New Jersey is open for filming, and doesn’t have particular production guidelines beyond appropriate state and local work protocols: “Social distancing, sanitizing of equipment, use of masks and gloves to the fullest degree possible, and limiting the amount of cast and crew members on the set to only those required. Anyone who can work remotely without coming into contact with other cast and crew members should do so.”
The New Jersey Film Office also reminds production companies that they must, obtain any required municipal or county permits, depending on where they will be filming.
New York has released its state production guidelines for COVID-19 filming here.
New York State is in Phase 2 of reopening, which allows some film and production to resume, as well as set construction. The state is opening on a county- and industry-specific basis. Visit the film office page of the Empire State Development office for updated information.
The state has developed a unique lookup system to help you find out if film production is allowed in the particular New York county in which you’re looking to shoot. Also provided are business safety plan templates, which all New York businesses are required to keep on premises for possible inspection by state health officials.
New York City has begun offering permits for production beginning July 1 or later. The Mayor’s Office of Media and Entertainment offers updated NYC film production guidelines here.
No film-specific provisions as of yet, but the state is in Phase 2 of its state-wide reopening plan, with hopes to move to Phase 3 by late June.
Per the film office, the Governor and the state’s Department of Health and Human Services will likely review and endorse the industry white paper.
Oklahoma’s Film and Music Office is moving in lockstep with a statewide phased reopening plan, setting up a page to specifically address reopening Oklahoma production here. A more detailed guide from the film office entitled Filming During COVID-19: Considerations for Oklahoma Filmmaking is available as a PDF download, and addresses special policies and procedures to reduce risk by department, including: Art Department, Craft Services, Hair & Makeup, Casting, Location Scouting and Transpo… it even addresses considerations for minors.
Re-opened for production on May 11, 2020, the Oregon Media Production Association (OMPA) has posted its protocols for safe production in the wake of the COVID-19 outbreak on its website. The state production guidelines were developed with the input of crew workers, actors, production companies, OMPA, Oregon Film and the Portland Film Office; they incorporate the industry white paper as a starting point. All Oregon productions are asked to have a written Health & Safety Plan that lays out specific procedures for adhering to the Oregon protocols and keeping crew and cast safe. The Oregon Protocols expressly do not override any “union, guild, government agency or local jurisdiction guidelines, or guidelines and regulations from insurance companies, production companies and studios & networks.”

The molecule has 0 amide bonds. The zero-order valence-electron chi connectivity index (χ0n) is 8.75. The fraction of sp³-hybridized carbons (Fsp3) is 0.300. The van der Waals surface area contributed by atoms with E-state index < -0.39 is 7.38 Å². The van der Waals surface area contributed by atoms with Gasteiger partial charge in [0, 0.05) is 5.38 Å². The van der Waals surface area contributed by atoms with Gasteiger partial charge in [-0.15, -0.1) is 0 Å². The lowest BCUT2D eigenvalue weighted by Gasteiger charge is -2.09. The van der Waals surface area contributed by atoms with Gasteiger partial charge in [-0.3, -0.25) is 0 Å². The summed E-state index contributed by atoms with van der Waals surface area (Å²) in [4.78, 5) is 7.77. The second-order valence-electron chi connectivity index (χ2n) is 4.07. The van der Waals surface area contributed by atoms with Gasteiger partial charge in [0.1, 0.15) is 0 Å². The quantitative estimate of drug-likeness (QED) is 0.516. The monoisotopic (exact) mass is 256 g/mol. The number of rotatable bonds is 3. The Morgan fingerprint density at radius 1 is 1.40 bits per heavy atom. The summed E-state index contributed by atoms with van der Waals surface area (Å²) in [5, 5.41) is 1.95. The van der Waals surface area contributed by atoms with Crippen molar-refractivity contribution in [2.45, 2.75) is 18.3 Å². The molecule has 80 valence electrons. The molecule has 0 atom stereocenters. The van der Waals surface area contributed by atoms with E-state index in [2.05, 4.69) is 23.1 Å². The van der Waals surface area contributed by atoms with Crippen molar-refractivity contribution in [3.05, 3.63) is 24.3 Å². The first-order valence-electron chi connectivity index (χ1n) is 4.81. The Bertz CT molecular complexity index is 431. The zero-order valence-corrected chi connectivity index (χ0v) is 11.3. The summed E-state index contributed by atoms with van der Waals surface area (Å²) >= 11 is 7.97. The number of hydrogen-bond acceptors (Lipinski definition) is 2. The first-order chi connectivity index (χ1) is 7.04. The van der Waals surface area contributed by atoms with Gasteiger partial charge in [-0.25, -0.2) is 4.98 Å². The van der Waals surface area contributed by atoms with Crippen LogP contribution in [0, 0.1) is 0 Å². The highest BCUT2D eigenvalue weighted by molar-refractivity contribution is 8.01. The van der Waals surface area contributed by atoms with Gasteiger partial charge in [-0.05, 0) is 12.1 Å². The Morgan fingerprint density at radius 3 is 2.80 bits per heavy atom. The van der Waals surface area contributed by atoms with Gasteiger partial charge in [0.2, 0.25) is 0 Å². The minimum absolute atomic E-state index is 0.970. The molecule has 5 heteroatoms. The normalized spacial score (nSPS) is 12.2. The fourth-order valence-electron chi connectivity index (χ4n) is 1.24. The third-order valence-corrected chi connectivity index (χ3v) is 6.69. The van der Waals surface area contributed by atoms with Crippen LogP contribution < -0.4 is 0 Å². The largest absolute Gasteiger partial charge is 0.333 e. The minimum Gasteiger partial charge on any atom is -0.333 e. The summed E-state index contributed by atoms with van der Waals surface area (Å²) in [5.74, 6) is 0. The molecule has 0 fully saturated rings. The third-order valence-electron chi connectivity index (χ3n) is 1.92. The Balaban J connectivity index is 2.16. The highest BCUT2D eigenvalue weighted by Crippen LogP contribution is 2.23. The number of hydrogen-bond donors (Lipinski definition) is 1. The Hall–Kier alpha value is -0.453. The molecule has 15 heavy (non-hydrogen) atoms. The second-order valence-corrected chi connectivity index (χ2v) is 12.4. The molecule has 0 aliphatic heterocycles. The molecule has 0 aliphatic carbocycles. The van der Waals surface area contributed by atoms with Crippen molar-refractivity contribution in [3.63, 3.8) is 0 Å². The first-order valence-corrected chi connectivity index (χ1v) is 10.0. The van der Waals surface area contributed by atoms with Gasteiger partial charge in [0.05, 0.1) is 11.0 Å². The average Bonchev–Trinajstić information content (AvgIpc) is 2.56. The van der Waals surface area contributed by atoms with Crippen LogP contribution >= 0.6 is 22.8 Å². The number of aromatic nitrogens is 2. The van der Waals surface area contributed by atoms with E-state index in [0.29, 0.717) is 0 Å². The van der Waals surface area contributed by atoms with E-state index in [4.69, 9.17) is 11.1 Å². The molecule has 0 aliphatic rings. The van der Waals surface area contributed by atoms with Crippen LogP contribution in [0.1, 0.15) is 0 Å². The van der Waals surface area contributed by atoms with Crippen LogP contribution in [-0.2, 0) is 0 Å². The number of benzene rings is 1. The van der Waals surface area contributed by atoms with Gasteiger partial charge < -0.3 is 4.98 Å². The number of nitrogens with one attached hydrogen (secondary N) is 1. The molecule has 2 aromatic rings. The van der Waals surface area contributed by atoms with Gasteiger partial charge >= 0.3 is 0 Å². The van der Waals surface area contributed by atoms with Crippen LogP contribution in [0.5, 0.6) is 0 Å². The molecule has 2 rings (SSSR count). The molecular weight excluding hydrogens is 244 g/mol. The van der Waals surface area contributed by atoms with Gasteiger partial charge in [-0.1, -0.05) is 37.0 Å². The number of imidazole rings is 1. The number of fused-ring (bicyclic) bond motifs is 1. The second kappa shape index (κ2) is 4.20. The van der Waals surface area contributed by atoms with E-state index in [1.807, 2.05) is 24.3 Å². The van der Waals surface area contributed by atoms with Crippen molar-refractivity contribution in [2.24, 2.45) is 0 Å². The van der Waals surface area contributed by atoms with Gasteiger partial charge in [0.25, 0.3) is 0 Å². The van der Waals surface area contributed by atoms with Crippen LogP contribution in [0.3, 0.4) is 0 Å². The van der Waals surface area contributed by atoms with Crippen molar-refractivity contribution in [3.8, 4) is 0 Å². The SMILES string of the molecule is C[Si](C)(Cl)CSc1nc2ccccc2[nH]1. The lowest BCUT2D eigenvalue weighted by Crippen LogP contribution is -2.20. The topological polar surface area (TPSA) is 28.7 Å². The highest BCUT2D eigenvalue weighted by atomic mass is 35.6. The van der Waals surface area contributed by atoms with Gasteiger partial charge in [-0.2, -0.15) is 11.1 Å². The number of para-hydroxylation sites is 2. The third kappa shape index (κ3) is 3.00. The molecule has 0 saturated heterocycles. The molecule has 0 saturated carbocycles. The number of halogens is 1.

Open for production, but no statewide guidelines in place or planned.
Per the film office, any restrictions or provisions are being decided at the local level, so production is encouraged to connect with local government officials for permitting and information.
The Lone Star State opened for production as of June 3, 2020, provided productions can comply with state-recommended safety guidelines.
You can download a PDF of Texas production guidelines here. Stay posted on the most up-to-date picture of production resources from the Texas Film Commission at the Texas Film Commission Coronavirus Advisory page.
Washington, DC (not yet)
The District of Columbia remains closed for non-essential business, which includes film production.
The best place to get production guidelines and stay on top of opening status is DC’s film permitting page.
Do you know of other states with published COVID-19 production guidelines?
We want to know about and post them, so the production community can have a complete picture of production guidelines by state in the age of COVID-19.
Please send any links or tips to email@example.com.
Please put safety first on set.
Remember, there is no shot that is worth putting the lives or health of your fellow crew members in jeopardy. Regardless of any state guidelines, let’s remember always to practice safe production procedures and incorporate common-sense safeguards against the spread of COVID-19 and other illnesses.
Questions about production payroll? Start with our Entertainment Payroll 101 page.